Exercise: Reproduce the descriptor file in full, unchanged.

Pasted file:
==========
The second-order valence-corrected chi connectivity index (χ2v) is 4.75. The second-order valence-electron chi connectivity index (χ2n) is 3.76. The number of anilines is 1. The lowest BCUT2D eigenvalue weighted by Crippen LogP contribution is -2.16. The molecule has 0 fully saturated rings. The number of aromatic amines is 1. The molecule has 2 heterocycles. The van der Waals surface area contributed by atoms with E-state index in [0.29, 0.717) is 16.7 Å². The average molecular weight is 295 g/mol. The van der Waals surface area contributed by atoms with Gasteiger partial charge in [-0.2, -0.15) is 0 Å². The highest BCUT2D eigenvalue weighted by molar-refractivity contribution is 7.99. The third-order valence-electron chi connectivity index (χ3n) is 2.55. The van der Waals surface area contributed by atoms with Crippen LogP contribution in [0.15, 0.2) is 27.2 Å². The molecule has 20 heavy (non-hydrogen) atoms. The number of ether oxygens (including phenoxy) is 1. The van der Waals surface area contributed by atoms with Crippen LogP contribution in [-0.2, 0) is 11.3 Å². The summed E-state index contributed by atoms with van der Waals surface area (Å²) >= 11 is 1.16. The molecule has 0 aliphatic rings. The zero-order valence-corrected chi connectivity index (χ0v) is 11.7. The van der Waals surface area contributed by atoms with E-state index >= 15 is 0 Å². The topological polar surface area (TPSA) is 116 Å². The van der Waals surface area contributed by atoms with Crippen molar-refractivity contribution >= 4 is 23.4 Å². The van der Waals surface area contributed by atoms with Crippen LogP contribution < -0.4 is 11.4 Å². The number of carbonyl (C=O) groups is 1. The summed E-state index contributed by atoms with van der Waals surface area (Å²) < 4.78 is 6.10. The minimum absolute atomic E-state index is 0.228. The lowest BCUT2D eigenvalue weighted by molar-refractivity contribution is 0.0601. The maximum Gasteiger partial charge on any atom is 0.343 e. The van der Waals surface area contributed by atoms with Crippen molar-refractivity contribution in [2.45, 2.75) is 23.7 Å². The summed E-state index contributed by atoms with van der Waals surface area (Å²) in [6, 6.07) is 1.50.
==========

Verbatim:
The second-order valence-corrected chi connectivity index (χ2v) is 4.75. The second-order valence-electron chi connectivity index (χ2n) is 3.76. The number of anilines is 1. The lowest BCUT2D eigenvalue weighted by Crippen LogP contribution is -2.16. The molecule has 0 fully saturated rings. The number of aromatic amines is 1. The molecule has 2 heterocycles. The van der Waals surface area contributed by atoms with E-state index in [0.29, 0.717) is 16.7 Å². The average molecular weight is 295 g/mol. The van der Waals surface area contributed by atoms with Gasteiger partial charge in [-0.2, -0.15) is 0 Å². The highest BCUT2D eigenvalue weighted by molar-refractivity contribution is 7.99. The third-order valence-electron chi connectivity index (χ3n) is 2.55. The van der Waals surface area contributed by atoms with Crippen LogP contribution in [0.15, 0.2) is 27.2 Å². The molecule has 20 heavy (non-hydrogen) atoms. The number of ether oxygens (including phenoxy) is 1. The van der Waals surface area contributed by atoms with Crippen LogP contribution in [-0.2, 0) is 11.3 Å². The summed E-state index contributed by atoms with van der Waals surface area (Å²) >= 11 is 1.16. The molecule has 0 aliphatic rings. The zero-order valence-corrected chi connectivity index (χ0v) is 11.7. The van der Waals surface area contributed by atoms with E-state index >= 15 is 0 Å². The topological polar surface area (TPSA) is 116 Å². The van der Waals surface area contributed by atoms with Crippen molar-refractivity contribution >= 4 is 23.4 Å². The van der Waals surface area contributed by atoms with Crippen LogP contribution < -0.4 is 11.4 Å². The number of carbonyl (C=O) groups is 1. The summed E-state index contributed by atoms with van der Waals surface area (Å²) < 4.78 is 6.10. The minimum absolute atomic E-state index is 0.228. The lowest BCUT2D eigenvalue weighted by molar-refractivity contribution is 0.0601. The maximum Gasteiger partial charge on any atom is 0.343 e. The van der Waals surface area contributed by atoms with Crippen molar-refractivity contribution in [2.45, 2.75) is 23.7 Å². The summed E-state index contributed by atoms with van der Waals surface area (Å²) in [6, 6.07) is 1.50.